In reviewing Motions for Summary Judgment under FOIA, the Court must conduct a de novo review of the record. See 5 U.S.C. § 552(a)(4)(B). In the FOIA context, "de novo review requires the court to 'ascertain whether the agency has sustained its burden of demonstrating that the documents requested are not "agency records" or are exempt from disclosure under the FOIA.'" Assassination Archives & Research Ctr. v. Cent. Intelligence Agency, 334 F.3d 55, 57 (D.C. Cir. 2003) (quoting Summers v. Dep't of Justice, 140 F.3d 1077, 1080 (D.C. Cir. 1998)).

Summary judgment is proper when "the pleadings, the discovery and disclosure materials on file, and any affidavits show that there is no genuine issue as to any material fact and that the movant is entitled to judgment as a matter of law." Fed. R. Civ. P. 56(c). A genuine issue of material fact exists only when there is sufficient evidence such that a reasonable juror could find for the party opposing the motion. Anderson v. Liberty Lobby Inc., 477 U.S. 242, 251-42 (1986).

FOIA cases are typically and appropriately decided on motions for summary judgment. Miscavige v. Internal Revenue Serv., 2 F.3d 366, 368 (11th Cir. 1993); Rushford v. Civiletti, 485 F. Supp. 477, 481 n.13 (D.D.C. 1980). Under FOIA, all underlying facts and inferences are analyzed in the light most favorable to the FOIA requester; as such, only after an agency seeking it proves that it has fully discharged its FOIA obligations is summary judgment appropriate. Moore v. Aspin, 916 F. Supp 32, 35 (D.D.C. 1996) (citing Weisberg v. Dep't of Justice, 705 F.2d 1344, 1350 (D.C. Cir. 1983)). The agency bears the burden of demonstrating that its search was adequate and in good faith. Tarullo v. Dep't of Defense, 170 F. Supp. 2d 271, 274 (D. Conn. 2001). A good faith search effort uses methods that can be reasonably expected to produce the information requested. See Ogelsby v. Dep't of Army, 920 F.2d 57, 68 (D.C. Cir. 1990).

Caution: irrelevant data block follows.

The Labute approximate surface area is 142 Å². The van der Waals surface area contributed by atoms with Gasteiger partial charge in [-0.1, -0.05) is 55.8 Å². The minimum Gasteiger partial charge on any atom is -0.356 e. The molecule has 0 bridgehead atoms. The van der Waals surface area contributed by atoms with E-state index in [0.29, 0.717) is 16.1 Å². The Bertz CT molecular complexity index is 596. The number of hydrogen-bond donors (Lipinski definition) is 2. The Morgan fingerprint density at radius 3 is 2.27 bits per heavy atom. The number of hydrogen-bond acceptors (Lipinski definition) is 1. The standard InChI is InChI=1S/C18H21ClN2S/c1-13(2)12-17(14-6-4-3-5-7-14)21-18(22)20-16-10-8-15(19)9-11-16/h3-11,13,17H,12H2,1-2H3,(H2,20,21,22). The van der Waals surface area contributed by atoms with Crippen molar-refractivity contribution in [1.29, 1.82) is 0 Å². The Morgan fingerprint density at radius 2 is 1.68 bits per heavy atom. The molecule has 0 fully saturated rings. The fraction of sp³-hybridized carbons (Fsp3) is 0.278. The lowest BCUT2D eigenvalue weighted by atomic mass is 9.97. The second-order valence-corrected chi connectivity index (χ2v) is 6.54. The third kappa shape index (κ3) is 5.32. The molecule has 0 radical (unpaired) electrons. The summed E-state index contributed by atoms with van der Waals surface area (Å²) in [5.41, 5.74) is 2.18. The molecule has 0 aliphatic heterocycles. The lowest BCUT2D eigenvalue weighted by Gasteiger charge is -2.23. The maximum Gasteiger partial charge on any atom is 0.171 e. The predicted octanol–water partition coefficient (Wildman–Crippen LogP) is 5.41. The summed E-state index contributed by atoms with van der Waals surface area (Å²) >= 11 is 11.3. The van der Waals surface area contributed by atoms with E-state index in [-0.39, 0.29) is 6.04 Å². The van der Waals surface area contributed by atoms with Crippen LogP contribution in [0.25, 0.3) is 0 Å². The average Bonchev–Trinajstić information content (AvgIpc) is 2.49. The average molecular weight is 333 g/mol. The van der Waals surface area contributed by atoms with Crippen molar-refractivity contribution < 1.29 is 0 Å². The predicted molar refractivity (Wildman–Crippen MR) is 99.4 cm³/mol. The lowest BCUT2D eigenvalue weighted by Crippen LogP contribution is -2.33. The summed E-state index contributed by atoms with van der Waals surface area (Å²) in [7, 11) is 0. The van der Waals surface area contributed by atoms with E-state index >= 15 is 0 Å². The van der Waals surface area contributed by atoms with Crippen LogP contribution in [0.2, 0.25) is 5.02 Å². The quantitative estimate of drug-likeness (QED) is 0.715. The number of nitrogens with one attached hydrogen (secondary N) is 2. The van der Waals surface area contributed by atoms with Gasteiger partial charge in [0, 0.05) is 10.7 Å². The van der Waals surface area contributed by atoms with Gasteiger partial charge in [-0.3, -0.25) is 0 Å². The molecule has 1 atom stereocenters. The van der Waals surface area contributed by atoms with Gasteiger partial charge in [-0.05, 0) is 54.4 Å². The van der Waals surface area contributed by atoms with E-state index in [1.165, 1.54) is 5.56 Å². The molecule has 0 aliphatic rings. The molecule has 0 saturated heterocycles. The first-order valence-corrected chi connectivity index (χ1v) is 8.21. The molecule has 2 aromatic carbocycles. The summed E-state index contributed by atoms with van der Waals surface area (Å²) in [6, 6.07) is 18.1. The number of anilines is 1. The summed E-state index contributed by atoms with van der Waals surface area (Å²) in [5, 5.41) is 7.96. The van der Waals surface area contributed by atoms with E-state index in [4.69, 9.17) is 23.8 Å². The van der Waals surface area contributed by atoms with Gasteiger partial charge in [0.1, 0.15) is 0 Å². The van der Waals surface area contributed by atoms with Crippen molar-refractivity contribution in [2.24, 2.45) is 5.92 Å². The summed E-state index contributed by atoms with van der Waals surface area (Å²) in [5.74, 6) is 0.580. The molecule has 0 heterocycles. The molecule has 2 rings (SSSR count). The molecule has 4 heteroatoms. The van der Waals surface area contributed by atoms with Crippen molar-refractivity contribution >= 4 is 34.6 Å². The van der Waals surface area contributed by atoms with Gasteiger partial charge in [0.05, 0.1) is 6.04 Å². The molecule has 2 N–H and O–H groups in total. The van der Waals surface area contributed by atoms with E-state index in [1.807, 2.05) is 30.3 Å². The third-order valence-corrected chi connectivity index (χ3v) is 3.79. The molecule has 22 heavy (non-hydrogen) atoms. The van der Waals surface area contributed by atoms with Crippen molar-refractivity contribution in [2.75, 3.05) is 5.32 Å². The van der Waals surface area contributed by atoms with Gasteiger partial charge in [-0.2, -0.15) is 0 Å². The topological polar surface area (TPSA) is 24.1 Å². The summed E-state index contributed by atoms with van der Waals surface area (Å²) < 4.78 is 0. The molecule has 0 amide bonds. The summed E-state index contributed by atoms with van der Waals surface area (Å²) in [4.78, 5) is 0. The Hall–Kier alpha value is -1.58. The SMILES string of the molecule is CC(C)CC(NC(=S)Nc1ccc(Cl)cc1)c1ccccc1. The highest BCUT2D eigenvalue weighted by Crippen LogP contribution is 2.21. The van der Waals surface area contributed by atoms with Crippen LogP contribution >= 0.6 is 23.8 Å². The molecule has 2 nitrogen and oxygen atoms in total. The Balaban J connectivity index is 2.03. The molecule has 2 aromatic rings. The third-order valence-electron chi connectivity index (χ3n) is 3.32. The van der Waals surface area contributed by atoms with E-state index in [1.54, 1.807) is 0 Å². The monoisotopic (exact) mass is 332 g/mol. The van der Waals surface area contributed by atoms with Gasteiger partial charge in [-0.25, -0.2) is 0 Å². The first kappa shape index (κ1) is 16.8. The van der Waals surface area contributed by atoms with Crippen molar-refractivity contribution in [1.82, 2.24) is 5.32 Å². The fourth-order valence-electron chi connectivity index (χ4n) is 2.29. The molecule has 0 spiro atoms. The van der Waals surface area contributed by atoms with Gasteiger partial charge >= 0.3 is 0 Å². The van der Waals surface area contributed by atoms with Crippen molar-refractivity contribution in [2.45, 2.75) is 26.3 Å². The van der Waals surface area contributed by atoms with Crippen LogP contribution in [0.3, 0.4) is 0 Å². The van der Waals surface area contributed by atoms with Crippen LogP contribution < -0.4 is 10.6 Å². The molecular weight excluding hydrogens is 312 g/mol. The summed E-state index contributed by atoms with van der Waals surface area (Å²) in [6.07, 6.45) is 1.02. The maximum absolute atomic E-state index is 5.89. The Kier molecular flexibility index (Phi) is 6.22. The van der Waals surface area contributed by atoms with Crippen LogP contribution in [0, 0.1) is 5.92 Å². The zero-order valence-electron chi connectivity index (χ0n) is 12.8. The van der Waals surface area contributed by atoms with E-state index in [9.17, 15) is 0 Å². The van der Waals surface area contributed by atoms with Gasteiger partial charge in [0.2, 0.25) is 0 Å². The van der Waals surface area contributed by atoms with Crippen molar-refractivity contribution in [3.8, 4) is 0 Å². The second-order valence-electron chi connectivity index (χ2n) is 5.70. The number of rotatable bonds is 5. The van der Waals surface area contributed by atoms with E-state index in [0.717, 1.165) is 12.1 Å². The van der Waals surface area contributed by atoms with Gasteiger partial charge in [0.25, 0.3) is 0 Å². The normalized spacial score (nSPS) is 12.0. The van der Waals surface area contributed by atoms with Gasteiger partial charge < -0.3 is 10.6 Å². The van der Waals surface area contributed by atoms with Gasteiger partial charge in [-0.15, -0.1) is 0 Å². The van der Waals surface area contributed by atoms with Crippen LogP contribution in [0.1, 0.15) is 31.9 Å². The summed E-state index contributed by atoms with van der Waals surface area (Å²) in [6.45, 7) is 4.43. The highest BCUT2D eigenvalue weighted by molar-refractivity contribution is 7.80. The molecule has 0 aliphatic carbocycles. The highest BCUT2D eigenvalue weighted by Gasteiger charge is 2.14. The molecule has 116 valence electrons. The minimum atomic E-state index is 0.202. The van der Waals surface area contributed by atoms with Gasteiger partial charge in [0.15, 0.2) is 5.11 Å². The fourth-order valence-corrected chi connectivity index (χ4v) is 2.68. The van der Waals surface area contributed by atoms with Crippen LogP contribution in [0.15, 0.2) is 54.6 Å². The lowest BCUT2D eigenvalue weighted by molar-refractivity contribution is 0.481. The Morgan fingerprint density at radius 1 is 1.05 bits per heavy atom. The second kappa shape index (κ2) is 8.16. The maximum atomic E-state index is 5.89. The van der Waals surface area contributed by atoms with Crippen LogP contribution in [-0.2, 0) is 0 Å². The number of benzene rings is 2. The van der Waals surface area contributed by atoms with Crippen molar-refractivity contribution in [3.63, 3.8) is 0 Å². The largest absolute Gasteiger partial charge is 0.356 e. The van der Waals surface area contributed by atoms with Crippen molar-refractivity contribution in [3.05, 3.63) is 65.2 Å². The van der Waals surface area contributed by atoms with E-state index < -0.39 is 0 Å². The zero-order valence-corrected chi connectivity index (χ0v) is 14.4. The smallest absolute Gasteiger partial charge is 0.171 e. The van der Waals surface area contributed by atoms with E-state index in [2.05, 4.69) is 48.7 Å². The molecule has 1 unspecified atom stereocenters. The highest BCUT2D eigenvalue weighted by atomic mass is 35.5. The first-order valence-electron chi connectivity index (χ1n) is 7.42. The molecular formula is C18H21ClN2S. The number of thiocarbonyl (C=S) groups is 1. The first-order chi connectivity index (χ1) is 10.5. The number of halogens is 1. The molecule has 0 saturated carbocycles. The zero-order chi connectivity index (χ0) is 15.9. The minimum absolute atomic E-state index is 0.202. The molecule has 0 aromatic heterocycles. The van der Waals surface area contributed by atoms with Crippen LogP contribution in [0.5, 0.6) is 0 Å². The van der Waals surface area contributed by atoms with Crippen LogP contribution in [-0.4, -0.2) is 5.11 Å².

Congress enacted FOIA for the purpose of introducing transparency to government activities. See Stern v. Fed. Bureau of Investigation, 737 F.2d 84, 88 (D.C. Cir. 1984). Congress remained sensitive, however, to the need to achieve balance between this objective and the vulnerability of "legitimate governmental and private interests [that] could be harmed by release of certain types of information." Critical Mass Energy Project v. Nuclear Regulatory Comm'n, 975 F.2d 871, 872 (D.C. Cir. 1992); see also Summers v. Dep't of Justice, 140 F.3d 1077, 1079 (D.C. Cir. 1998). Accordingly, FOIA provides nine exemptions pursuant to which an agency may withhold requested information. See 5 U.S.C. §§ 552(a)(4)(B), (b)(1)-(9). The agency must demonstratethe validity of any exemption that it asserts. See id.; Beck v. Dep't of Justice, 997 F.2d 1489, 1491 (D.C. Cir. 1993) ("[c]onsistent with the purpose of the Act, the burden is on the agencyto justify withholding requested documents"). Summary judgment may be granted on the basis of the agency's accompanying affidavits or declarations if they describe "the justifications for nondisclosure with reasonably specific detail, demonstrate that the information withheld logically falls within the claimed exemption, and are not controverted by either contrary evidence in the record nor evidence of agency bad faith." Military Audit Project v. Casey, 656 F.2d 724, 738 (D.C. Cir. 1981). These affidavits may be submitted by an official who coordinated the search, and need not be from each individual who participated in the search. See SafeCard Servs. v. Sec. & Exch. Comm'n, 926 F.2d 1197, 1200 (D.C. Cir. 1991). In opposing a motion for summary judgment, a plaintiff must offer more than conclusory statements. See Broaddrick v. Exec. Office of President, 139 F. Supp. 2d 55, 65 (D.D.C. 2001) (citing Laningham v. United States Navy, 813 F.2d 1236, 1241 (D.C. Cir. 1987)).